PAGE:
Weeds: Season One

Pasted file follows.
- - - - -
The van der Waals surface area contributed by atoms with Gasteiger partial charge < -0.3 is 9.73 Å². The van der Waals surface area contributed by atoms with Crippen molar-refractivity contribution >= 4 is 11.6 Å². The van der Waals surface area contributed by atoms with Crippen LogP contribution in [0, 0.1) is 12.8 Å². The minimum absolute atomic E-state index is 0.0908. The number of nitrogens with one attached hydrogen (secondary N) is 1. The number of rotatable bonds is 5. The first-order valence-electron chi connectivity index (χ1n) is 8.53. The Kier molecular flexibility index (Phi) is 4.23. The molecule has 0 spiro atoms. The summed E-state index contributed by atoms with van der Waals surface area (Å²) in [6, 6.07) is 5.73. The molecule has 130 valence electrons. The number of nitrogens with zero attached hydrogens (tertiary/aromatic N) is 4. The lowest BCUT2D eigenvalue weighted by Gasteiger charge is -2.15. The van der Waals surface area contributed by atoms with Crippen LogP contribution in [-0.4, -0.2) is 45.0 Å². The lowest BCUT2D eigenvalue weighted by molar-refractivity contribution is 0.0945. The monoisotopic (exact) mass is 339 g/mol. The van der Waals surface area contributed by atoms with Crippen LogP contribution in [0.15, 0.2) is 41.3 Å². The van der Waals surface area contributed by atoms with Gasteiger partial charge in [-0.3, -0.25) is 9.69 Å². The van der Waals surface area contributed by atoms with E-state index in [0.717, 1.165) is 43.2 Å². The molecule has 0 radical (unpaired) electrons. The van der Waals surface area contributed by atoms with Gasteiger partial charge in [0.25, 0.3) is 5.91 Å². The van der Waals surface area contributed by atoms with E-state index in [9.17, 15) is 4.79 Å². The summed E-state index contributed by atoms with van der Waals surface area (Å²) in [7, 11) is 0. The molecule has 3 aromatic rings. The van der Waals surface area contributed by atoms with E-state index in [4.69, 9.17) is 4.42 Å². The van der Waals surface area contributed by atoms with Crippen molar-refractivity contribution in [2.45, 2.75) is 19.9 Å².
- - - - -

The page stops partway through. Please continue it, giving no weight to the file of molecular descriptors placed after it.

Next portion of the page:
The DVD presentation of this wonderful and complex Showtime series does it a disservice by placing its cast inside a dime bag on the cover and exhaling smoke across its menu screens. But Weeds—about upper-class California housewife Nancy Botwin (Mary-Louise Parker), who turns to dealing in the burbs when her husband dies suddenly—is no slacker. It’s a shrewd commentary on economics and class in America: Nancy gets her pot from an inner-city family including Heylia (Tonye Patano) and potential love interest Conrad (Romany Malco), then doles it out among McMansions. A series like this, while populated by a perfect supporting cast, including Elizabeth Perkins and Parker’s Angels in America co-star Justin Kirk, lives and dies on the audience’s empathy for Nancy, and Parker, a polarizing, talented actor, is perfect. The series never lets Nancy off the hook for her monumentally bad career choice, and gives her plenty of other shit to deal with too: her grief, her youngest son’s increasingly bizarre behaviour, her teenaged son’s sex and drug experiments, the strain of keeping her job a secret in a town where there are none (the final, shocking shot of the season confirms the last one is still her biggest problem). Irrev- erent and poignant, Weeds takes primitive pot humour and spins it into art.